In the U.S. Marine Corps, quatrefoil refers to a four-pointed decoration on the top of a warrant or commissioned Marine officer's dress and service caps (see peaked caps, also known in the Marines as "barracks covers"). According to tradition, the design was first used with Marine officers on sailing ships so that Marine sharpshooters in the rigging did not shoot their own officers on the deck during close-quarters gun battles (as when crews of opposing ships attempted to board each other's ship). An official part of U.S. Marine Corps officer uniforms since 1859, the quatrefoil was said initially to have been crossed pieces of rope sewed into officers' caps before becoming officially mandated as a uniform item.

Societies

The quatrefoil is the official symbol of the Bishop James Madison Society, est. 1812 at the College of William and Mary.

Fraternity

The quatrefoil is also the symbol in the USA of the women's fraternity Phi Mu (a member of the National Panhellenic Conference).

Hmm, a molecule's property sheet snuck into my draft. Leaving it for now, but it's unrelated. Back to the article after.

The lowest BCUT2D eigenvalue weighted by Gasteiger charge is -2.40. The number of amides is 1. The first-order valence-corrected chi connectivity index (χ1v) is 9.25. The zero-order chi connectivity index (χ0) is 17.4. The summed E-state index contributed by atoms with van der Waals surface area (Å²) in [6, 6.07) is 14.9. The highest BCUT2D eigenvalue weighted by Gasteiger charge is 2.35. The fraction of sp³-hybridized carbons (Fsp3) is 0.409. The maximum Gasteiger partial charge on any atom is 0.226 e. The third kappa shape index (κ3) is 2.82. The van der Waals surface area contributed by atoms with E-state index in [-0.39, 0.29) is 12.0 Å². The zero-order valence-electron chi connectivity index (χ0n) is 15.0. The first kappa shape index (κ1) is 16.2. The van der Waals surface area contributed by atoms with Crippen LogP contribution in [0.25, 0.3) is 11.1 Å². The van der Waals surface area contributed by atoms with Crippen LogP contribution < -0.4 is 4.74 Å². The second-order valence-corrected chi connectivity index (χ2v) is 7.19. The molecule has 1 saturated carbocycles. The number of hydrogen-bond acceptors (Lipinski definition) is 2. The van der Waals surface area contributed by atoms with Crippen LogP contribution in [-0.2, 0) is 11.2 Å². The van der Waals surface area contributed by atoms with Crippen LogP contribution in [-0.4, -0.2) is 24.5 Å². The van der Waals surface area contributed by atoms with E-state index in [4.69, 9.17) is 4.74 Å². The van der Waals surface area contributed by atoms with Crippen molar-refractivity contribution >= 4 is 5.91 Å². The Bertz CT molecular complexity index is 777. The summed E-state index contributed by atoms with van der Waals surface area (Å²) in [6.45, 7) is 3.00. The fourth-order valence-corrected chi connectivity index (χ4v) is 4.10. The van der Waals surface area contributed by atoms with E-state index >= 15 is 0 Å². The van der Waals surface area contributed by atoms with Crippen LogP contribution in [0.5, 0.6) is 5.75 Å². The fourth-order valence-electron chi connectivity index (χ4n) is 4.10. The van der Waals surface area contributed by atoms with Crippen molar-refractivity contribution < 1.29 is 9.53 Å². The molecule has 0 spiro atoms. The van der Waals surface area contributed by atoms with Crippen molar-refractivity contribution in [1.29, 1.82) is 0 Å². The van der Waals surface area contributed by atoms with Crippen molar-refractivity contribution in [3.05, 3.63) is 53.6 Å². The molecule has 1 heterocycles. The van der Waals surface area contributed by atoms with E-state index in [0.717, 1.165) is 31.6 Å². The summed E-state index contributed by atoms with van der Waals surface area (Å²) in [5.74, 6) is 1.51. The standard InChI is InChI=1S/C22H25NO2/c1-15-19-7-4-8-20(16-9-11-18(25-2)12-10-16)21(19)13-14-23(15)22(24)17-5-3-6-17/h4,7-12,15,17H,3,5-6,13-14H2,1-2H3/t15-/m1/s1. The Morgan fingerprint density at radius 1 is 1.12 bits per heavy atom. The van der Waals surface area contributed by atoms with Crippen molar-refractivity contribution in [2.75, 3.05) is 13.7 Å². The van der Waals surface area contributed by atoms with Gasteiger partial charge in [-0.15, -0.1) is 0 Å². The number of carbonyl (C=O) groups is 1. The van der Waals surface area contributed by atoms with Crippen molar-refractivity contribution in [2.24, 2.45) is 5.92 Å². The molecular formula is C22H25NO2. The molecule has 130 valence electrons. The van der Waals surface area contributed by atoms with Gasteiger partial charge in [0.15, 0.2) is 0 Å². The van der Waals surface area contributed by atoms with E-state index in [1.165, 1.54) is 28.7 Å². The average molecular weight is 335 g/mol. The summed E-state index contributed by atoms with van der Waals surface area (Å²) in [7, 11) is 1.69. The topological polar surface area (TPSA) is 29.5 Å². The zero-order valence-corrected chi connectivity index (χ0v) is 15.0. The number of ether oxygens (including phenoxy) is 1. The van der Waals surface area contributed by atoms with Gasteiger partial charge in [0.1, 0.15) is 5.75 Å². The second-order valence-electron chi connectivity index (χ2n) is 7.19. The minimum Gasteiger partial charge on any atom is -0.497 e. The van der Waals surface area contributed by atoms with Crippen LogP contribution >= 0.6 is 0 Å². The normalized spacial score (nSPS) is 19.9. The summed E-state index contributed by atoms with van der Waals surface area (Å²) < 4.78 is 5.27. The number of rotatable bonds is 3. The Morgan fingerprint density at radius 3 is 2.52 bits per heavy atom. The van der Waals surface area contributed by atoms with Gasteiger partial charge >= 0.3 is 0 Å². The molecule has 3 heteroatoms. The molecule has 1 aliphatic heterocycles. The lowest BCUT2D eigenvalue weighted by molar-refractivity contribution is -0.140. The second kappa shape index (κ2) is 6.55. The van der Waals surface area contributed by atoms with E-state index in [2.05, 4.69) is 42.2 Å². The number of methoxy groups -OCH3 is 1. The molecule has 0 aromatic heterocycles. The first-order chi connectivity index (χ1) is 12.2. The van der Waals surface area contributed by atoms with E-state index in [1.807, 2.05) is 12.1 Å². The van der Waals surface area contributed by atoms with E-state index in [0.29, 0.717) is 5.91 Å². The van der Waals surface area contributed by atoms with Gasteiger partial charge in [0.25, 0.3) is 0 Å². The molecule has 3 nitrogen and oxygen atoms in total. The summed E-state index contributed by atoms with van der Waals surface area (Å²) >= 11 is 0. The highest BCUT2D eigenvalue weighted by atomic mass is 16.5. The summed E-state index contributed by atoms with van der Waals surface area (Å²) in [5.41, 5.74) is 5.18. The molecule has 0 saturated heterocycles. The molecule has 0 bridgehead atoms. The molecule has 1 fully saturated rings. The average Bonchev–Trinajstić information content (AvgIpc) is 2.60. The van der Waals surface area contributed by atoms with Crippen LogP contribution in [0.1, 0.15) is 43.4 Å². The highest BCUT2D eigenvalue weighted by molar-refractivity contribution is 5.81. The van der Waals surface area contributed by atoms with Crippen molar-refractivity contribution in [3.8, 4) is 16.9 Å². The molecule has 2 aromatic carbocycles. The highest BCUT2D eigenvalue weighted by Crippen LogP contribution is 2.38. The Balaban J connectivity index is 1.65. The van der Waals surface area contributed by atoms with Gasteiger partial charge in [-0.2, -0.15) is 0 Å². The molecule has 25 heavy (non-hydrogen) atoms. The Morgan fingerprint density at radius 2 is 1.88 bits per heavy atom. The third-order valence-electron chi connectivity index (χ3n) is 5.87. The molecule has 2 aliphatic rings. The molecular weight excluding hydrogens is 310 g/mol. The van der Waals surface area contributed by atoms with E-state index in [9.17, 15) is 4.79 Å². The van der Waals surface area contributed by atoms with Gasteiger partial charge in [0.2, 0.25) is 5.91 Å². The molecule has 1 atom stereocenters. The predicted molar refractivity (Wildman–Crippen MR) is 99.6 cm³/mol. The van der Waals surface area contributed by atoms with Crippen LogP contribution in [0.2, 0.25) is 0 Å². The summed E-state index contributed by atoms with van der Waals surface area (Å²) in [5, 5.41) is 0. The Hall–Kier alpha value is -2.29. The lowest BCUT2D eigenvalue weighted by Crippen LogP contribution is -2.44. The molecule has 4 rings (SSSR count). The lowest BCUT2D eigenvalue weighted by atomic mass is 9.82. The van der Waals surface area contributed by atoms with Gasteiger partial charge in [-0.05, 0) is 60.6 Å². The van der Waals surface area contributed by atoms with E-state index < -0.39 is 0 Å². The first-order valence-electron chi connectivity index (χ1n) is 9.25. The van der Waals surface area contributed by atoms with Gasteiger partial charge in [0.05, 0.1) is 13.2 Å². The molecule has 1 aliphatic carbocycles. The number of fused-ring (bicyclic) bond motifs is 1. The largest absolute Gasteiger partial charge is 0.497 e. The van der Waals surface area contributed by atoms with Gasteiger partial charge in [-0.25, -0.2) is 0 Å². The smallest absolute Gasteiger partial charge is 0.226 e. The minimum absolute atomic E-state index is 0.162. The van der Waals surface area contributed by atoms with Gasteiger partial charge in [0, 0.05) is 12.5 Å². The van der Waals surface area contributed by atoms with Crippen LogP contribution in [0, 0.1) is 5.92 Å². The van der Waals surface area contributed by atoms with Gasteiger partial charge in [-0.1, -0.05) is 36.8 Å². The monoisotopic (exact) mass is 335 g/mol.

See also

References

  1. ^ Our Christian Symbols by Friedrich Rest (ISBN 0-8298-0099-9), p. 36.
  2. ^ Cassell's Latin Dictionary
  3. ^ "The Quatrefoil is the Fanciest Shape".  
  4. ^ Carolyn E. Tate, Yaxchilan: The Design of a Maya Ceremonial City. University of Texas Press, 2013 ISBN 0292739125
  5. ^ GUZMAN, E. 1934. Los relieves de las rocas del Cerro de la Camera, Jonacatepec, Morelos. Anales del Museo Nacional de Arqueologia, Historia y Emografia Epoca 5, 1 (2): 237-51. Mexico City: Museo Nacional de Mexico: 241-43
  6. ^ GROVE, D.C. 1968. Chalcatzingo, Morelos, Mexico: A Reappraisal of the Olmec Rock Carvings. American Antiquity 33: 486-91: 487
  7. ^ a b Love, M.; Guernsey, J. (2007). "Monument 3 from La Blanca, Guatemala: A Middle Preclassic earthen sculpture and its ritual associations". Antiquity 81 (314): 920–932.  
  8. ^ a b Martindale, Andrew, Gothic Art, London, 1967, p.173
  • The Artist Blacksmith, Volume 5, Number 4. www.Artist-Blacksmith.org.
  • The Artist Blacksmith, Volume 6, Number 1, 2 & 3.
  • The Hammers Blow, Volume 6, Number 4.

External links

  • Pictures of Ghiberti's and Brunelleschi's quatrefoils
  • Roman, Mars, "The Fancy Shape (Episode 106)." 99% Invisible. PRX, 17 March 2014. web: 21 March 2014.